By: Rosalind McLymont
Posted in: Africa Focus
India is expanding its footprint in Africa so aggressively that a mighty buzz has arisen about Sino-Indian rivalry for influence on the continent. On the face of it, India and China are not in the same league when it comes to trade with Africa. While India’s two-way trade with Africa soared from about $1 billion in 2001 to $46 billion in 2010, it is eclipsed by China’s, which surpassed $120 billion in 2010. Still, officials in both countries were forced to respond to talk of rivalry after Indian Prime Minister Manmohan Singh in May offered $5 billion in loans to help Africa meet its development goals, $700 million for new institutions and training programs, and another $300 million line of credit for a new rail line between Ethiopia and Djibouti. Singh announced the loans at the second India-Africa Summit, held in Addis Ababa, Ethiopia. They follow a $5.4 billion credit pledge at the first India-Africa Summit in 2008.
“Chinese and Indian leaders have stressed that India and China are not competitors but cooperative partners. It is a good thing that international community focuses on Africa,” Chinese Foreign Ministry spokesperson Jiang Yu told reporters when asked about denials by Indian officials that the Addis Ababa summit was an attempt to counter China’s influence.
India’s foray into Africa is far from philanthropic. As with China, India needs access to Africa’s vast energy and natural resources to sustain its fast-growing economy, projected to expand by 8.5 percent between 2011 and 2012. “That requires further deepening engagement in Africa. Natural resource diplomacy is one of [the strategies for engagement] — be it oil, coal, uranium — and another is about widening other connections that India has on the continent — building infrastructure, agriculture expansion,” CNN quotes Alex Vines, head of the Africa Program at the London think tank Chatham House, as saying.
In May, India put forward a framework for its “partnership” with Africa that emphasizes skills transfer, capacity building and trade. Among 80 institutions it plans to finance are an India-Africa Institute of Foreign Trade in Uganda, the India-Africa Institute of Information Technology in Ghana, an India-Africa Diamond Institute in Botswana and an India-Africa Institute of Education, Planning and Administration in Burundi, according to Ruchita Beri, senior research associate at the Institute for Defence Studies and Analysis in New Delhi. Other institutions at the pan-African level will focus on food processing, integrated textiles, weather forecasting, life and earth sciences, agriculture and rural development; at the regional level, they will include soil-, water- and tissue-testing laboratories, regional farm-sciences centers, seed production and demonstration centers and material-testing labs for highway development; at the bilateral level, they will include institutes for English language training, information technology, entrepreneurship development and vocational training. India also proposes to set up an India-Africa virtual university with 10,000 new scholarships and raise the number of training slots and scholarships available to Africans under the India Technical and Economic Cooperation program.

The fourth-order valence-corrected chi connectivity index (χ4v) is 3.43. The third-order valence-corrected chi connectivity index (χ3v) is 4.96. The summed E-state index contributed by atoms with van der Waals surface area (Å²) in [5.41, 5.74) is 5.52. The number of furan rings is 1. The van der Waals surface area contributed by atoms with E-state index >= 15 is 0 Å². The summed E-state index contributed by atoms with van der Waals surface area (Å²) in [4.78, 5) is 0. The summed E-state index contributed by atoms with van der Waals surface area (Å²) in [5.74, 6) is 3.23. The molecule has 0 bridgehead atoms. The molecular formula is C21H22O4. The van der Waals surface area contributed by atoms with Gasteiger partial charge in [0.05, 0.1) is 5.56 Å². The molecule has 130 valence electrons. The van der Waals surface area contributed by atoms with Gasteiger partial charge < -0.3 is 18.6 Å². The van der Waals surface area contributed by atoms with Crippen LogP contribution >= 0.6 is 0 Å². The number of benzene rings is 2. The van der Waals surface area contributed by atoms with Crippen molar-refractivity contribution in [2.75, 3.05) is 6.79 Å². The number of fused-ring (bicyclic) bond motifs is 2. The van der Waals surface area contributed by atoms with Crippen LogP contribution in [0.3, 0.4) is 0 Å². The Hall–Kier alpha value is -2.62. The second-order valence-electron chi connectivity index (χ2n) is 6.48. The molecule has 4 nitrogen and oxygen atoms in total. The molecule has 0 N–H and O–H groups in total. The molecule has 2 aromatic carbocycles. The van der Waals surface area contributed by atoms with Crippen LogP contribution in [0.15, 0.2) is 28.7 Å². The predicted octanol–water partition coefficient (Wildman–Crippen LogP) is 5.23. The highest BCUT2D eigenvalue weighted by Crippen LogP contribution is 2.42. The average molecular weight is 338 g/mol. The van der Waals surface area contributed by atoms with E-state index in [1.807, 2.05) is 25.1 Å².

Africa watchers say India’s approach to Africa differs, deliberately, from China’s, in placing emphasis on what they term “co-development” — building strong, mutually beneficial bilateral ties with African countries. India cannot compete with China in terms of acquiring mines, oil fields and other resources in Africa, so it’s doing what it is good at, which is to help build infrastructure development in Africa and create goodwill through a positive role, they say. India’s business links in Africa are also growing. One of the most recent examples is telecoms giant Bharti Airtel Ltd.’s $10 billion acquisition last year of mobile phone operations across Africa from the Kuwaiti firm Zain Group.
If there is rivalry for the heart and mind of Africa, it is between China and the United States, despite Washington’s insistence to the contrary. Secretary of State Hilary Clinton asserts, however, that China plays a dirty game in Africa. Whereas the United States demands proof of “democratic practices” and “good governance” before extending its hand to Africa, Beijing has no such concerns. “We are… concerned,” says U.S. Secretary of State Hilary Clinton, “that China’s foreign assistance and investment practices in Africa have not always been consistent with generally accepted international norms of transparency and good governance, and that it has not always utilized the talents of the African people in pursuing its business interests.” But it is China, not the United States, that is sub-Saharan Africa’s largest trading partner.